The aim of World No Tobacco Day is to encourage 24 hours of abstinence from tobacco use internationally. This day also draws attention to the detrimental health effects and widespread damage caused by the consumption of tobacco, which currently plays a role in more than 5 million deaths worldwide each year.

World No Tobacco Day, and what it aims to achieve, resonates with me at a particularly personal level, having lost a father on this day 12 years ago to cancer most likely related to a lifetime of smoking.

The theme of this year’s World No Tobacco Day is “Tobacco industry interference”. The campaign is focused on the need to highlight and fight the tobacco industry’s continued attempts to undermine global efforts to control the use of tobacco.
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World Multiple Sclerosis Day

Today, more than two million people living with multiple sclerosis (MS) globally commemorate World Multiple Sclerosis Day and share the challenges of living with MS. World MS Day is a global awareness creation campaign. In support of this important initiative, some quick facts about the disease:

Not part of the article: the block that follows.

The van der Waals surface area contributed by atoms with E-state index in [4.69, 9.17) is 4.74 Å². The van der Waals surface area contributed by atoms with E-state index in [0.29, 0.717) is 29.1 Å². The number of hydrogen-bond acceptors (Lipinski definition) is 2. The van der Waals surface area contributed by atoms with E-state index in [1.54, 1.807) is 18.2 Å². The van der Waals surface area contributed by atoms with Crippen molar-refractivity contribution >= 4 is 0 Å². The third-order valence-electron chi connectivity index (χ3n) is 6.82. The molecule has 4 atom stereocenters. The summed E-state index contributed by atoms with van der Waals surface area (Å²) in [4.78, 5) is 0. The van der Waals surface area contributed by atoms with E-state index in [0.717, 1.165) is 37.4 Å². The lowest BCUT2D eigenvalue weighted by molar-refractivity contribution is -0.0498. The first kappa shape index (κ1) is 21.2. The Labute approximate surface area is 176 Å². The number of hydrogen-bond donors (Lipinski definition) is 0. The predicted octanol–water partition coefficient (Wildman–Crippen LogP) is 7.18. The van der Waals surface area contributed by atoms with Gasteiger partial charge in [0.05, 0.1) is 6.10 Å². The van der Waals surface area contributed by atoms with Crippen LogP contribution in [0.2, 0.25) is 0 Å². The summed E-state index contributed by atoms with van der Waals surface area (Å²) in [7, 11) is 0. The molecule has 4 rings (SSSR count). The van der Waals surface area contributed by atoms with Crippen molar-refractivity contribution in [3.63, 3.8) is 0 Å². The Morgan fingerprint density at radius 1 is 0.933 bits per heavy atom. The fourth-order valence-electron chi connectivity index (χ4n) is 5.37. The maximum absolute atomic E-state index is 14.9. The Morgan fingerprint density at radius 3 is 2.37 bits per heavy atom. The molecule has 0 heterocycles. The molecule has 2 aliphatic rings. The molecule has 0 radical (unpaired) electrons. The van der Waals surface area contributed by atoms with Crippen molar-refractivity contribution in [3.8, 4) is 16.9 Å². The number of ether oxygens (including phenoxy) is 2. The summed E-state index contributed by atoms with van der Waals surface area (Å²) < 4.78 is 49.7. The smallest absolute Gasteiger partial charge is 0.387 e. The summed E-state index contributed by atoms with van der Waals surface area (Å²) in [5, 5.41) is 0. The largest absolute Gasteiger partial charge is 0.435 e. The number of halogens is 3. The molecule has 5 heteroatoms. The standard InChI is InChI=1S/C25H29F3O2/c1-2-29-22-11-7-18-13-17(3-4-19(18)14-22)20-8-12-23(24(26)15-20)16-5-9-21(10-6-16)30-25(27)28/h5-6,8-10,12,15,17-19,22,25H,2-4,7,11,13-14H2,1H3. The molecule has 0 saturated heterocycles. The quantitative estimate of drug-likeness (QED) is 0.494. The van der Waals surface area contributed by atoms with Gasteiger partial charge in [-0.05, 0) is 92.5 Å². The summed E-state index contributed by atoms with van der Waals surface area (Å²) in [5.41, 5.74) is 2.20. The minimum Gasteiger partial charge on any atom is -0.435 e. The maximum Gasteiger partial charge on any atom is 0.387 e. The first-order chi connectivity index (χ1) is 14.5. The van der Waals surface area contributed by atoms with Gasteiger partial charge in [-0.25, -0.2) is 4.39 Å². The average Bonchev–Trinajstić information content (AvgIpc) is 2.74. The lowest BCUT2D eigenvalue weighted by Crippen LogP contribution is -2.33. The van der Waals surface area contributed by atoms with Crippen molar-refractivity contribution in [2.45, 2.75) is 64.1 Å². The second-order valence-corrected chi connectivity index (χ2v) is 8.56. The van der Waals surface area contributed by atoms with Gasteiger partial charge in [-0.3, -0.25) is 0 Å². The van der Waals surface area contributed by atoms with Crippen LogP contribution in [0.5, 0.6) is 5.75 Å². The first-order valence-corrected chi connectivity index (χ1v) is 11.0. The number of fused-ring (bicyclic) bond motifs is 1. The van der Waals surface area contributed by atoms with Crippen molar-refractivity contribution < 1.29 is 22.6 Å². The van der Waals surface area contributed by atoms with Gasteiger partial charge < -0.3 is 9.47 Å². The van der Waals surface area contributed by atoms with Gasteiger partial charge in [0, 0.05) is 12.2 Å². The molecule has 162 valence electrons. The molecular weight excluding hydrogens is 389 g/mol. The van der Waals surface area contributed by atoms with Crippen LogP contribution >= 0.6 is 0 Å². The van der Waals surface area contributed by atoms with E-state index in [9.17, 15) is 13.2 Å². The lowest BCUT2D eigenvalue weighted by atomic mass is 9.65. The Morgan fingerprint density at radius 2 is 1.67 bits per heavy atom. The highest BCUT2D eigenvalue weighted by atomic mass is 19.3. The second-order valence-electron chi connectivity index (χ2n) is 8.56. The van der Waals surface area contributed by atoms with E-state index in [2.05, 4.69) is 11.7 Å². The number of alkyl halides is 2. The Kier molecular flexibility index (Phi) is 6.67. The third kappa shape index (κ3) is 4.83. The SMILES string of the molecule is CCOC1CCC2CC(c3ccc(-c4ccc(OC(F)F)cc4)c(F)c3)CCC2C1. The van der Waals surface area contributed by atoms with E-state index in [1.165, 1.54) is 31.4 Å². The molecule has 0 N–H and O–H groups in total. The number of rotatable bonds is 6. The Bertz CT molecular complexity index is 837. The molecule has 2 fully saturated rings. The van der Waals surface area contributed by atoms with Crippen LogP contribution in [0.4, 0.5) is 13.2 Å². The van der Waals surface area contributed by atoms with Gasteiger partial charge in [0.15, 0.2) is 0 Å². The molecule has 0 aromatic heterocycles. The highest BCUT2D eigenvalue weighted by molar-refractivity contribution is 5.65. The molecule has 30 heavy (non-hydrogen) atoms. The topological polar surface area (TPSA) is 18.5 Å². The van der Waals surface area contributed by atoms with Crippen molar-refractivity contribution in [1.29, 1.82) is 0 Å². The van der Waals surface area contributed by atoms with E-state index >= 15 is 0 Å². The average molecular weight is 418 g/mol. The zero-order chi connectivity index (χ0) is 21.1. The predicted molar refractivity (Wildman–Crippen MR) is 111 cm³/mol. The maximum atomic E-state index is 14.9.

• MS is a disorder of the central nervous system which includes the brain, spinal cord and optic nerves.
  • With MS, the nerves of the brain and spinal cord are damaged by one’s own immune system, making this an autoimmune disease.
  • MS affects about 2 million people worldwide.
  • Women are twice as likely to get MS than men.
  • MS is not yet curable or preventable.
  • MS is not contagious.
  • The cause of MS is still unknown. It may be caused by a virus, although it is unlikely that there is just one MS virus.
  • MS more prevalent in temperate zones such as NZ and Northern Europe.
  • The most common early symptoms include muscle weakness, decreased coordination, blurred or hazy vision, eye pain and double vision.
  • As the disease progresses, symptoms may include muscle stiffness (spasticity), pain, difficulty controlling urination, or problems with cognition.
Although the cause remains officially unknown, various medical studies have shown links between MS and magnesium deficiency. Symptoms of MS that are also related to magnesium deficiency include muscle spasms, muscle atrophy, weakness, twitching, problems with bladder control, osteoporosis and rapid eye movements.